Self-harm is a way of expressing very deep distress. Often, people don’t know why they self-harm. It’s a means of communicating what can’t be put into words or even into thoughts and has been described as an inner scream. Afterwards, people feel better able to cope with life again, for a while.
Self-harm is a broad term. People may injure or poison themselves by scratching, cutting or burning their skin, by hitting themselves against objects, taking a drug overdose, or swallowing or putting other things inside themselves. It may also take less obvious forms, including unnecessary risks, staying in an abusive relationship, developing an eating problem (such as anorexia or bulimia), being addicted to alcohol or drugs, or someone simply not looking after their own emotional or physical needs.
These responses may help someone to cope with feelings that threaten to overwhelm them; painful emotions, such as rage, sadness, emptiness, grief, self-hatred, fear, loneliness and guilt. These can be released through the body, where they can be seen and dealt with. Self-harm may serve a number of purposes at the same time. It may be a way of getting the pain out, of being distracted from it, of communicating feelings to somebody else, and of finding comfort. It can also be a means of self-punishment or an attempt to gain some control over life. Because they may feel ashamed, afraid, or worried about other people’s reactions, people who self-harm often conceal what they are doing rather than draw attention to it.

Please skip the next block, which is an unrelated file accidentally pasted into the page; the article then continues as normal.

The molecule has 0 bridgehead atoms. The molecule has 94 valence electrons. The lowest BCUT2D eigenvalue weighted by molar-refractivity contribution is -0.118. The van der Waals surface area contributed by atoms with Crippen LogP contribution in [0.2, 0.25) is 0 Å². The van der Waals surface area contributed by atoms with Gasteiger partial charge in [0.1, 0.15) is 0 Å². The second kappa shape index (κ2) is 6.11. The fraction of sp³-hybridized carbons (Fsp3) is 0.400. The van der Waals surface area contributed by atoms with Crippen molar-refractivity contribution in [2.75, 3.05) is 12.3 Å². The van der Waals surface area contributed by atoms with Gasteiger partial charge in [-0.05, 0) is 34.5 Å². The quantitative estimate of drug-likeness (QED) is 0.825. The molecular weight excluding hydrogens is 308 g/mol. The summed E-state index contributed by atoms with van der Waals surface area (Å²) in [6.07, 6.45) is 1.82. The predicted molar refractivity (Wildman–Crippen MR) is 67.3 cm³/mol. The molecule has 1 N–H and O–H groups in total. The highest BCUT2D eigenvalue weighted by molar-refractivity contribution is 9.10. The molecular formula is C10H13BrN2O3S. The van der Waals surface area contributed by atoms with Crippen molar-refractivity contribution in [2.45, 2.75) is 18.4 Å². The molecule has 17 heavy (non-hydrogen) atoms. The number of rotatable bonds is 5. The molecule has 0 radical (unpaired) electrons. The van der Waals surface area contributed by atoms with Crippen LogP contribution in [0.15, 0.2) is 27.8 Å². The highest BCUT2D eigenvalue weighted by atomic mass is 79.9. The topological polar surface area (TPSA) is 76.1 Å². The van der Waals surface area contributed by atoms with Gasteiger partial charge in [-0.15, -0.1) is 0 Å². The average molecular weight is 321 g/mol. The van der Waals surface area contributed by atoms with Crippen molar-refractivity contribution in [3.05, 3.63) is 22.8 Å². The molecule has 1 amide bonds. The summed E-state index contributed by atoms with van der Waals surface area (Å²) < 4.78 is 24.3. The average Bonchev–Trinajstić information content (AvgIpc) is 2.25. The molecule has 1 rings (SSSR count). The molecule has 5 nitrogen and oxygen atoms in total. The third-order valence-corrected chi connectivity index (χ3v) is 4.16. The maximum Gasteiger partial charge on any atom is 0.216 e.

Self-harm can be about trying to stay alive – a coping mechanism for survival, and to escape from emotional pain. The majority of people who self-harm are not suicidal, but a small minority will intentionally attempt suicide. Some suicides resulting from self-harming behaviour may be accidental, occurring when someone has hurt themself more than they intended to.
Because it can be hard to understand, healthcare professionals, friends and relatives sometimes mistakenly regard people who self-harm with mistrust or fear and see their behaviour as attention-seeking and manipulative. If someone you know self-harms, you may feel helpless when faced with their wounds; your own feelings and fears about the situation may cause you to blame them instead of supporting them. Bear in mind they may be using the only way they can to communicate their plight and to get the attention, care and comfort they need. However upsetting it may be for you, it doesn’t necessarily mean this is their intention.
Whether people have deep wounds or slight injuries, the problem they represent should always be taken very seriously. The size of the wound isn’t a measure of the size of the conflict inside.
(information taken from mind.org)